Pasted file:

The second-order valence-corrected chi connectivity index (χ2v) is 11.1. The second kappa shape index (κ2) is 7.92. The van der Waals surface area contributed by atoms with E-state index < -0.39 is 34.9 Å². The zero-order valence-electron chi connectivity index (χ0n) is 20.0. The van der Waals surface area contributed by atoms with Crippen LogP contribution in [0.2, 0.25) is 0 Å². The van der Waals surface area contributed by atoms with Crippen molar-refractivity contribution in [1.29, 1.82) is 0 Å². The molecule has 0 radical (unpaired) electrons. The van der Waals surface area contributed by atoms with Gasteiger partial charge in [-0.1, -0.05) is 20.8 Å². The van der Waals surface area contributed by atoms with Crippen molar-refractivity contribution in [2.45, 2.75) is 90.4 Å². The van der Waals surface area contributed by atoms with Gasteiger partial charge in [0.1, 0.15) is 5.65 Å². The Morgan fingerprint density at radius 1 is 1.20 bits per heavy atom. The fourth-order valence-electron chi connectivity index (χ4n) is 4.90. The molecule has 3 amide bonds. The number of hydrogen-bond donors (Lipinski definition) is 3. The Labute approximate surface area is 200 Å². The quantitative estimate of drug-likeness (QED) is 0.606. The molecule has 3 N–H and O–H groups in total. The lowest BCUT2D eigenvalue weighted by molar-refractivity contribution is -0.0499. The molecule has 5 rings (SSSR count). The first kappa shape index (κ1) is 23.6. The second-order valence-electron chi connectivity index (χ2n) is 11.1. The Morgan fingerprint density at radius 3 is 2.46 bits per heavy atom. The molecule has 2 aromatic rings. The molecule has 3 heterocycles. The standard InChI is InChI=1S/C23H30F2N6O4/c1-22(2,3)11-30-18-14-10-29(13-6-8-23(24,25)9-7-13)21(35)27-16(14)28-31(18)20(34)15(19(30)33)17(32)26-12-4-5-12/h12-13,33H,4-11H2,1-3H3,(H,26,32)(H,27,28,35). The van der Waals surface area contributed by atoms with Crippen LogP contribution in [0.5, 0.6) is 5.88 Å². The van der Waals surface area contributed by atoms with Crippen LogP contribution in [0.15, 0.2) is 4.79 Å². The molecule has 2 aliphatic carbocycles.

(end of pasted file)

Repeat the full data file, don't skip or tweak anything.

The second-order valence-corrected chi connectivity index (χ2v) is 11.1. The second kappa shape index (κ2) is 7.92. The van der Waals surface area contributed by atoms with E-state index < -0.39 is 34.9 Å². The zero-order valence-electron chi connectivity index (χ0n) is 20.0. The van der Waals surface area contributed by atoms with Crippen LogP contribution in [0.2, 0.25) is 0 Å². The van der Waals surface area contributed by atoms with Crippen molar-refractivity contribution in [1.29, 1.82) is 0 Å². The molecule has 0 radical (unpaired) electrons. The van der Waals surface area contributed by atoms with Gasteiger partial charge in [-0.1, -0.05) is 20.8 Å². The van der Waals surface area contributed by atoms with Crippen molar-refractivity contribution in [2.45, 2.75) is 90.4 Å². The van der Waals surface area contributed by atoms with Gasteiger partial charge in [0.1, 0.15) is 5.65 Å². The Morgan fingerprint density at radius 1 is 1.20 bits per heavy atom. The fourth-order valence-electron chi connectivity index (χ4n) is 4.90. The molecule has 3 amide bonds. The number of hydrogen-bond donors (Lipinski definition) is 3. The Labute approximate surface area is 200 Å². The quantitative estimate of drug-likeness (QED) is 0.606. The molecule has 3 N–H and O–H groups in total. The lowest BCUT2D eigenvalue weighted by molar-refractivity contribution is -0.0499. The molecule has 5 rings (SSSR count). The first kappa shape index (κ1) is 23.6. The second-order valence-electron chi connectivity index (χ2n) is 11.1. The Morgan fingerprint density at radius 3 is 2.46 bits per heavy atom. The molecule has 2 aromatic rings. The molecule has 3 heterocycles. The standard InChI is InChI=1S/C23H30F2N6O4/c1-22(2,3)11-30-18-14-10-29(13-6-8-23(24,25)9-7-13)21(35)27-16(14)28-31(18)20(34)15(19(30)33)17(32)26-12-4-5-12/h12-13,33H,4-11H2,1-3H3,(H,26,32)(H,27,28,35). The van der Waals surface area contributed by atoms with Crippen LogP contribution in [0.5, 0.6) is 5.88 Å². The van der Waals surface area contributed by atoms with Crippen LogP contribution in [0.15, 0.2) is 4.79 Å². The molecule has 2 aliphatic carbocycles.